Rio has to be one of Hollywood’s favourite destinations. Indeed, I wouldn’t be surprised if it were its most favoured Latin American destination, and perhaps even its number one location for Third World exotica as a whole.
By 1947, Fred Astaire, Ginger Rogers, Dolores del Rio, and Gene Raymond had already flown down to Rio, Basil Rathbone had escaped and gone on the rampage in Rio, even Charlie Chan had made it to Rio, while Jane Powell and Ann Southern would soon be on their way, Carmen Miranda in tow, though she’d already been there for at least a night with Don Ameche. Meanwhile, coming the other way, we’d had both a girl and a kid emerge from the Brazilian metropolis.
So by the time that Bing Crosby and Bob Hope get on the road to Rio, it’s more a well-travelled expressway than a winding path.
Thanks to this slew of 1930s and 1940s movies, Rio de Janeiro was by now almost familiar to US cinema-goers. And it became familiar, as Latin America so often has, via its music, or a version of its music. Most of the films I’ve just mentioned are musicals, or contain musical interludes, often set in the city’s opulent nightclubs, as Hollywood imagined them. Road to Rio is no exception, and can even afford to be self-reflexive about its trading in Latin musical exotica, as in the climactic wedding scene where Bob Hope hams up a parody version of Carmen Miranda.
But for all its familiarity, Rio maintains its distance. There’s a dark side to Latin America in these films, though this touch of danger (touch of evil as Welles will soon suggest) is also part of its allure. Here that dangerous enticement is figured as hypnosis: the evil aunt, from whom Bing and Bob have to wrest the beautiful niece, keeps her charge in check by dangling her ever-present pendant in front of the girl’s eyes and telling her that she’s feeling sleepy… She pulls the same trick on our hapless heroes, almost (but not quite) inveigling them into shooting each other in a duel in the middle of what is, not insignificantly, the only bit of untamed nature we get to see.
It’s interesting, however, that Crosby and Hope’s characters pick up on hypnosis as a technique to outwit the aunt’s henchmen. Moreover, the movie ends with a scene in which Bob has himself subjected the girl to a marriage against her will by means of the same pendant once owned by the aunt. This mirroring or imitation is found throughout the film (and not just this one, it’s worth adding). Indeed, Bing and Bob have already used a technique very similar to hypnosis in order to trick breakfast from a seasick liner passenger.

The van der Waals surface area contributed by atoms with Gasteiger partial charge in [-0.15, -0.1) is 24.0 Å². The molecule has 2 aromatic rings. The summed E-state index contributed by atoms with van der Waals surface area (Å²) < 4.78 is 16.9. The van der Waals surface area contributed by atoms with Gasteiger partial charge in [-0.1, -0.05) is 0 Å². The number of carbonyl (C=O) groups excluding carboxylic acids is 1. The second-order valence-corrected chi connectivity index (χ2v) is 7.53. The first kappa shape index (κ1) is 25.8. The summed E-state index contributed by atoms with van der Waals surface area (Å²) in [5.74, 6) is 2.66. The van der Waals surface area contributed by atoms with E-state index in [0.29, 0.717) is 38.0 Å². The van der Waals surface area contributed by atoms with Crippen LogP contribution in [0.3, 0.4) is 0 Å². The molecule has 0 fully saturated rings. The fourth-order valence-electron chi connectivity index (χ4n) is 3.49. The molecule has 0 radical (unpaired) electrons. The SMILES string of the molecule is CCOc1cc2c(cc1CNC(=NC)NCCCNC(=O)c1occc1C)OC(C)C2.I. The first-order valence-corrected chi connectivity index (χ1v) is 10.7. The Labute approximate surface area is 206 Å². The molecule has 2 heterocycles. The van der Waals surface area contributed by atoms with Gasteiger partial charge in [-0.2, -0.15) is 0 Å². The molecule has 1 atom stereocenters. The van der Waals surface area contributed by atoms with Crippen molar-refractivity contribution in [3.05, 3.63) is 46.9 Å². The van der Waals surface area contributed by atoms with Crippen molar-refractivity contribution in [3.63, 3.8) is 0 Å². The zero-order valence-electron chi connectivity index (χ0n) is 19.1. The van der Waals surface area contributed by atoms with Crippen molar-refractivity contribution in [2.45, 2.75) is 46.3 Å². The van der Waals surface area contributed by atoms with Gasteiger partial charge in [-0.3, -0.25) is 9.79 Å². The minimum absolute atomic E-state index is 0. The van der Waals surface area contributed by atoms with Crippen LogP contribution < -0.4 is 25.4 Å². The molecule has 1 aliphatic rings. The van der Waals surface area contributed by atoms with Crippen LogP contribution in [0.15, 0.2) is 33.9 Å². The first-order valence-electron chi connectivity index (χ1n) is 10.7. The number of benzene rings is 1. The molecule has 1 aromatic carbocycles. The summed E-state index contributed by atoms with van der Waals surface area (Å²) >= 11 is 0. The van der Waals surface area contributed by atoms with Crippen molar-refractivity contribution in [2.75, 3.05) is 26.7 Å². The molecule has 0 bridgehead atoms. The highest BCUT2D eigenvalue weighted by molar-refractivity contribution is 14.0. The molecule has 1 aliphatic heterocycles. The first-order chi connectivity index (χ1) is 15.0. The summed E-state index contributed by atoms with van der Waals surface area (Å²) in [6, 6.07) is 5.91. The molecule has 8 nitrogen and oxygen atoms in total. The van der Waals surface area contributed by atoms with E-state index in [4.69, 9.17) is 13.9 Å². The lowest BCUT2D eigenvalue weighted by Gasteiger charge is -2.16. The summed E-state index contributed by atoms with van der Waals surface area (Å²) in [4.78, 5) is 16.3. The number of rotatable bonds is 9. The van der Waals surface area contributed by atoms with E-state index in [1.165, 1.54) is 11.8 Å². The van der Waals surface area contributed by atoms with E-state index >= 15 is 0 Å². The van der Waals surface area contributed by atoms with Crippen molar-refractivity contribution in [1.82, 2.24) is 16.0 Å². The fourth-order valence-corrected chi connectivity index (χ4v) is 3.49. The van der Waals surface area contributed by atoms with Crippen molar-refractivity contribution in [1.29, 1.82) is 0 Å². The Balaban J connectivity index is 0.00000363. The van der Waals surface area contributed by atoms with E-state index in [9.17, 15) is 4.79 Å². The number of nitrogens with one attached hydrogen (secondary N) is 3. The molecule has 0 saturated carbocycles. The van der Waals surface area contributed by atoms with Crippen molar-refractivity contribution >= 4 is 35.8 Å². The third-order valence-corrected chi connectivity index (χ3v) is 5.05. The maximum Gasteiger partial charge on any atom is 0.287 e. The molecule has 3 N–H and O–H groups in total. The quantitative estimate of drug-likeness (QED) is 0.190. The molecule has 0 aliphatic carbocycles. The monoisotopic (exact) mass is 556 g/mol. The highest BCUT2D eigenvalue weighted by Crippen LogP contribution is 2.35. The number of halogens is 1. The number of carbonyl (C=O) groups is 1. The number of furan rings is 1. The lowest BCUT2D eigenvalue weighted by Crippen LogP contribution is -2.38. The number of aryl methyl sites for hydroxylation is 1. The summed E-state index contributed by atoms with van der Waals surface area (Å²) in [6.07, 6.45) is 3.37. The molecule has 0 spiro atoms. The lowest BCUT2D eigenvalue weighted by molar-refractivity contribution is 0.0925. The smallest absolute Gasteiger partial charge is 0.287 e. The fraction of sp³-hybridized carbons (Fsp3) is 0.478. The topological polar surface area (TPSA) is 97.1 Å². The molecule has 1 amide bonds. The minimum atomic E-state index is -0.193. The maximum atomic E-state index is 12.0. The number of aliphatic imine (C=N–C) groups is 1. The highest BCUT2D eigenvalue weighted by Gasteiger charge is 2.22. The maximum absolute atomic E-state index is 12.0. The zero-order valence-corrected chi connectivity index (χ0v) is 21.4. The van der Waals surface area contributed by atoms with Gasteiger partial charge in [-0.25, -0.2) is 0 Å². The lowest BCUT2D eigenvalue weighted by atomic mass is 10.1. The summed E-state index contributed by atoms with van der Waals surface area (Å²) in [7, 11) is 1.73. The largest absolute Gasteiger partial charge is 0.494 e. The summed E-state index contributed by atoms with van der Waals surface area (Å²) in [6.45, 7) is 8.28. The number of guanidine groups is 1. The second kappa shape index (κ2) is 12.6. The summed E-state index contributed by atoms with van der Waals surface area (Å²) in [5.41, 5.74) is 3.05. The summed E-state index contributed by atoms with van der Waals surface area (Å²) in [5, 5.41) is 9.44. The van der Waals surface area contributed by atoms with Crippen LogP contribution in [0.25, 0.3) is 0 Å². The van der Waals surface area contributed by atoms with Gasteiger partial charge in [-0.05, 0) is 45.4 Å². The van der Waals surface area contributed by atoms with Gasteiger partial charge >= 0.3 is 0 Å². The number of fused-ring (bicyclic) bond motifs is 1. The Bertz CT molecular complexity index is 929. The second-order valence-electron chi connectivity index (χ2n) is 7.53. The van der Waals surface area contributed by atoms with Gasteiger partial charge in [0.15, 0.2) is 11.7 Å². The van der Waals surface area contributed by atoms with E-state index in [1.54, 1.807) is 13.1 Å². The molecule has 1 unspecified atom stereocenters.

The imitation goes every which way: Hope parodies Miranda’s (almost) self-parodic Americanized Brazilianism, while a trio of Brazilian musicians are passed off as part of a Dixie band by being taught the limited “hep cat” vocabulary of “You’re telling me,” “You’re in the groove, Jackson,” and “This is Murder.”
And the film’s best and catchiest number, the one instance of Crosby performing with the Andrews sisters on screen, is “You Don’t Even Have to Know the Language”, a celebration of affective tourism, the possibilities of immediate contact beneath discourse:
You stop at the Copacabana
With the Sugar Loaf mountain in view
So the words on the menu mean nothing
You can’t ask a soul what to do
But, you don’t have to know the language
With the moon in the sky
And the girl in your arms
And a look in her eyes.
Despite all this, there remain inextricable obstacles to getting under the Latin skin. Some hard kernel of unknowable difference. Here, this is figured through the mysterious “papers” that drive the film’s plot. We never figure out what they are. The film disappoints our expectations, self-reflectively denying us our full enjoyment of latinidad. The cavalry don’t turn up in the end. And the papers? We don’t get to read them, because fundamentally they must be illegible, an instance or trace some unbridgeable Latin American difference.
And so there’s a strange, subterranean resonance here, between this lightest of comedic representations of Latin America, and that most traumatic and anguished view, Herzog’s Aguirre, in which Ruy Guerra’s Don Pedro de Ursúa dies still clutching some intractable, illegible fragment of the Latin American real…
(Crossposted from Latin America on Screen.)